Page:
It’s no surprise that when a commercial giant needs good ideas to stay a commercial giant, aspiring artists and frequent collaborators find themselves giving to the bigger cause — but the full details don’t always get revealed. The fervid, youthful fandom around Ye and Travis makes their music more ripe to be leaked — and their hyper-attentive supporters remember every morsel along the online trail toward their big releases. Both artists strive to drop star-studded “event” albums, but the moving pieces involved in those grand endeavors call for a piecemeal recording process that leaves every version of a song susceptible to leaks from hackers looking to sell their music.

A 2019 Fader piece detailed how leaker groups gain access to music that they then auction on message boards, discord servers, and other online communities. The leakers’ tactics are as gumshoe as obtaining the phone number of a target, then convincing a phone carrier to switch that number to their phone’s SIM card to gain access to their text and audio messages. A person who claimed to leak Playboi Carti tracks in 2019 told Complex’s Eric Skelton that “[leaks] will keep happening because there are die-hard fans of the artists out here. It’s just the nature of things.”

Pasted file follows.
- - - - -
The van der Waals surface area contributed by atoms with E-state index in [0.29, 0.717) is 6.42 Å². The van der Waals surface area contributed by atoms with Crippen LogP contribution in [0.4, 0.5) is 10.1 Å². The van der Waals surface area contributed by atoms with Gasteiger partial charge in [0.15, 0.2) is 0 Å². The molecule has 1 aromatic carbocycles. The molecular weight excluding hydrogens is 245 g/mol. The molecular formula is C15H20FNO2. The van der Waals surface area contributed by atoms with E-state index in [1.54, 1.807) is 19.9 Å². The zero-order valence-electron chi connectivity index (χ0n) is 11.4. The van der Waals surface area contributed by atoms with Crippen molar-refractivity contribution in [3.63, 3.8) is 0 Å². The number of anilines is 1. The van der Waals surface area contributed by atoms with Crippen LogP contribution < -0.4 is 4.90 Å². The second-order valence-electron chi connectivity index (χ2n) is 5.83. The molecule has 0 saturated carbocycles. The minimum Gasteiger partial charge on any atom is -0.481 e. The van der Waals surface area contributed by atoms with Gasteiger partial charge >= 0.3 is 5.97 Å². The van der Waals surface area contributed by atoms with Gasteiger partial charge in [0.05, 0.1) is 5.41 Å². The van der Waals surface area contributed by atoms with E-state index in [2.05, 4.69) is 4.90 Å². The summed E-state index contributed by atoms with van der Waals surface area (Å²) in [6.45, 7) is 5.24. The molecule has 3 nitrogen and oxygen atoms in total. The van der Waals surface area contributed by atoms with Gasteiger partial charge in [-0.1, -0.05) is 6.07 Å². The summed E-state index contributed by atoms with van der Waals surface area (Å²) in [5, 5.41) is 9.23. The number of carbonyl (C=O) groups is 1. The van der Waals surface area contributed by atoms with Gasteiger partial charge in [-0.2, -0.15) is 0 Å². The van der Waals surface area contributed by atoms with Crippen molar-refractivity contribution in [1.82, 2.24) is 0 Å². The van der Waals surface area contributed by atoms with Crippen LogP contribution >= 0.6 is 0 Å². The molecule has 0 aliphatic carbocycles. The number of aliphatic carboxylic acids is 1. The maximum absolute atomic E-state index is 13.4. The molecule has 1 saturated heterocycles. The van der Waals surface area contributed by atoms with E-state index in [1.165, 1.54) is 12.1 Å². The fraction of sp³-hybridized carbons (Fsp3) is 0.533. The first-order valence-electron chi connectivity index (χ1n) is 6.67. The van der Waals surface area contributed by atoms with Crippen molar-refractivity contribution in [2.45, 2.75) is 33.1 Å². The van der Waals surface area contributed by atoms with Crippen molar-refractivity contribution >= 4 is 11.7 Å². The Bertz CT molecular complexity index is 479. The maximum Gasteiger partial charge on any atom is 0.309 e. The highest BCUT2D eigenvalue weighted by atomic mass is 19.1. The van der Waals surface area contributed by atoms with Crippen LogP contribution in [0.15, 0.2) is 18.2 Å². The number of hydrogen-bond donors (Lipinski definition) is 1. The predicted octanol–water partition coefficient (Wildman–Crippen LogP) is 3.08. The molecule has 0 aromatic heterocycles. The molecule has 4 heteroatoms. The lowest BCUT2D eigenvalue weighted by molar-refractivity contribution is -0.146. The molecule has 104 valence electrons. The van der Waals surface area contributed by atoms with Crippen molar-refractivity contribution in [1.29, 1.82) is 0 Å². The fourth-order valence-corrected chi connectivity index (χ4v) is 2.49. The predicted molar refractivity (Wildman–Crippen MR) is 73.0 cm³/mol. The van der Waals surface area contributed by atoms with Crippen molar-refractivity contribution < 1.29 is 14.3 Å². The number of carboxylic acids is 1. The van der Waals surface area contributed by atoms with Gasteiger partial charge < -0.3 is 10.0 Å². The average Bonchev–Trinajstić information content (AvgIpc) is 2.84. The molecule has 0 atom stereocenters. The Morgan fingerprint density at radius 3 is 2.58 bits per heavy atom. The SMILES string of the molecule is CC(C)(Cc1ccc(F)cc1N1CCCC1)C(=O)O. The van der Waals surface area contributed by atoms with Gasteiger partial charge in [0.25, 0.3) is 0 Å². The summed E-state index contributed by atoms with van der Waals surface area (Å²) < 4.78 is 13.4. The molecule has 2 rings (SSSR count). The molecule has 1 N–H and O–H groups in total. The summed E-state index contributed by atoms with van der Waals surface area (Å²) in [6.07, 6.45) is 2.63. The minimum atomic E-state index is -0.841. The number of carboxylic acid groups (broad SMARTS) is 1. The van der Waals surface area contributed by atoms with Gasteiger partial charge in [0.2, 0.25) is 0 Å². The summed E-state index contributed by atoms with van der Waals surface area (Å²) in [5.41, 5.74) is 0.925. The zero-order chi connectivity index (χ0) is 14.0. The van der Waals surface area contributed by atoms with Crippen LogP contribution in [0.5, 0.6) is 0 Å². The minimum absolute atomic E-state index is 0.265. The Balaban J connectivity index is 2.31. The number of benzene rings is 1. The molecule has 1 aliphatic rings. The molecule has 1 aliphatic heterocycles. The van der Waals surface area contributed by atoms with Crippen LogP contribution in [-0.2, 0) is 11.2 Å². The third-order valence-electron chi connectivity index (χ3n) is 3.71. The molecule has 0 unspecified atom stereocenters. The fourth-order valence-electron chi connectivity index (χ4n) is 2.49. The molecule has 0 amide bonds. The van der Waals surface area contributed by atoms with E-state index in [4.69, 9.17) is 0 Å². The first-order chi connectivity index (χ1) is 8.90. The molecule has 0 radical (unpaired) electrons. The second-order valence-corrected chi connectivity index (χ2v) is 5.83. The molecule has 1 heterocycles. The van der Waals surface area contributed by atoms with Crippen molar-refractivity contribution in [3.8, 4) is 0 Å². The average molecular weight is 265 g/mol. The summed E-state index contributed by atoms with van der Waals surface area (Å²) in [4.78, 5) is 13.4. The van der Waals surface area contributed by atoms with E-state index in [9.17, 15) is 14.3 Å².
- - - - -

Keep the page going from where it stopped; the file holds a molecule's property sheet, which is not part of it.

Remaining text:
Standom is both advantageous and perilous for an artist. The diehard fandom that spurs leaks ends up poking holes in an artist’s legacy. Travis and Ye are lauded as geniuses, but nowadays, it’s difficult to know whether to give a so-called “curator” credit for their creativity or for merely greenlighting the final results of a collective of talent. Today’s extravaganzas of writing camps and co-produced epics muddy the rapper-producer’s mythology. Some like to think of Kanye still being “locked in a room doin’ five beats a day,” but as No Bells noted, both Ye and Travis are in the business of selling products, with great minds helping them along the way. The exposal of Utopia’s life cycle, rife with co-production and reference tracks and rehashes of songs already written for someone else, gives us all a glimpse of what product development looks like in rap, further eroding whatever illusions we held about solitary brilliance.

From Rolling Stone US